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England among the flawed contenders as World Cup gets to the serious business
We look ahead to the World Cup knockout games, which begin later today.

GIANNI INFANTINO’S I Have a Fever Dream speech set the terms of engagement for this World Cup: it’s the West against the Rest.

That looks like being the final battle too. 

Okay, let’s admit that predictions are the ultimate in foolish pursuits, but it looks likely that the final of this fraught World Cup will pit the best of South America against the Best of Europe. 

Only eight European sides have made it through to the knockout stages and six of them are corralled on the same side of the draw, meaning the Netherlands and Croatia are the only European sides in a bracket loomed over by the giant shadows of Brazil and Argentina. 


Meanwhile, among the other eight sides you’ll find England, France, Spain, Portugal, Switzerland and Poland who, let’s be honest, should feel lucky to be here. 

Europe has carved up the World Cup since Brazil last won it 20 years ago and all four semi-finalists four years ago were European, so some variety is no bad thing. But nor is this necessarily some kind of tale of European decline: the 2014 World Cup, won by Germany, had only six European teams in the last-16.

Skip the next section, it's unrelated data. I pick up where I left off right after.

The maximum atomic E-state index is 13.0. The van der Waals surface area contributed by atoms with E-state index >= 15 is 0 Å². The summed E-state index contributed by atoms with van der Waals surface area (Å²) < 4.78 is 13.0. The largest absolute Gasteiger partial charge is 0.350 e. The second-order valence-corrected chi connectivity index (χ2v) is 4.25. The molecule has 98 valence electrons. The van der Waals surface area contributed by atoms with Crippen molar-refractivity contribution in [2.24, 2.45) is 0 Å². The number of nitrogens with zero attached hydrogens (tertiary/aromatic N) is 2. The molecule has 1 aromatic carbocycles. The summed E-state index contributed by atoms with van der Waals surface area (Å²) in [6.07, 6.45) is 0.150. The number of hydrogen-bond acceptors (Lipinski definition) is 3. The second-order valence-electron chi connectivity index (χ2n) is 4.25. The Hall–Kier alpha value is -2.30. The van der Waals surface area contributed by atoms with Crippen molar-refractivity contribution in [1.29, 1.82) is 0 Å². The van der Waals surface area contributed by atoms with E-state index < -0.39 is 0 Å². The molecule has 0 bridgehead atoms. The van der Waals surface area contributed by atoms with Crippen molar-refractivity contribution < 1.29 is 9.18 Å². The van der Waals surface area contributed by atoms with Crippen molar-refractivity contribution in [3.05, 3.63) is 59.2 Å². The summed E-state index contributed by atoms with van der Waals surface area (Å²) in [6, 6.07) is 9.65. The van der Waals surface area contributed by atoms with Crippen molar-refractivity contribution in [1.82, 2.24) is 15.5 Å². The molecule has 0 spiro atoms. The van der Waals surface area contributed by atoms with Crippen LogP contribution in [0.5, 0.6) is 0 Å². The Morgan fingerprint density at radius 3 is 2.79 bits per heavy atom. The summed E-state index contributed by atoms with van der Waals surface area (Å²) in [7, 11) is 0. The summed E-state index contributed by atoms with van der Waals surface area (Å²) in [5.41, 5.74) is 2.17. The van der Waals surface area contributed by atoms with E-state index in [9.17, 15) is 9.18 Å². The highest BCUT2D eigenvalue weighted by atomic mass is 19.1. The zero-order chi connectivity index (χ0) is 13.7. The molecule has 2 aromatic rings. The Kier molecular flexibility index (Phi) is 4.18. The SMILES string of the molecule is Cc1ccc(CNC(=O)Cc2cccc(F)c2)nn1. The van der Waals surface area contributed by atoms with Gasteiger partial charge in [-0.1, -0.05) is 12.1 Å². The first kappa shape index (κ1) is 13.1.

Many European sides have flopped – Germany, Belgium, Denmark, Wales and Serbia to varying degrees- but the way the draw has now fallen, many of Europe’s best remaining sides will cannabilise each other en route to the final. 

By contrast, Brazil’s route to the final four looks relatively serene. South Korea’s astonishing late win against a second-string Portugal does not disguise the fact they are a pretty weak team, and in Marquinhos and Eder Militao Brazil have the defensive pace to deal with their quick breaks. They should make the quarter-finals, where they would meet either Japan or Croatia. 

cameroon-v-brazil-fifa-world-cup-2022-group-g-lusail-stadium PA Neymar: Brazil hope he will be fit for the knockout phase. PA

It wouldn’t really be a surprise if Brazil faced Japan, who in the group phase perfected the art of rope-a-dope against European sides who hog the ball but whose defensive legs are suspect. Having already taken care of Germany and Spain, Croatia seem right in their wheelhouse. The 2018 runners-up were fortunate to progress ahead of Belgium, having to rely on Romelu Lukaku’s bizarre series of misses and the defensive brilliance of Josko Gvardiol. Their issue is that there is only one Gvardiol: his partner is still Dejan Lovren and their goalkeeper is still jittery.

The draw is such that Brazil and Argentina would meet in the semi-finals, but first Argentina would have to hold their nerve against Australia and then beat either the Netherlands or the USA. Australia shouldn’t hold much fear for Argentina, but they have had shamefully little prep time – their final group game finished in the early hours of Thursday and yet they play again tonight – while Australia are gritty, organised, and have already sparred with Kylian Mbappe and France.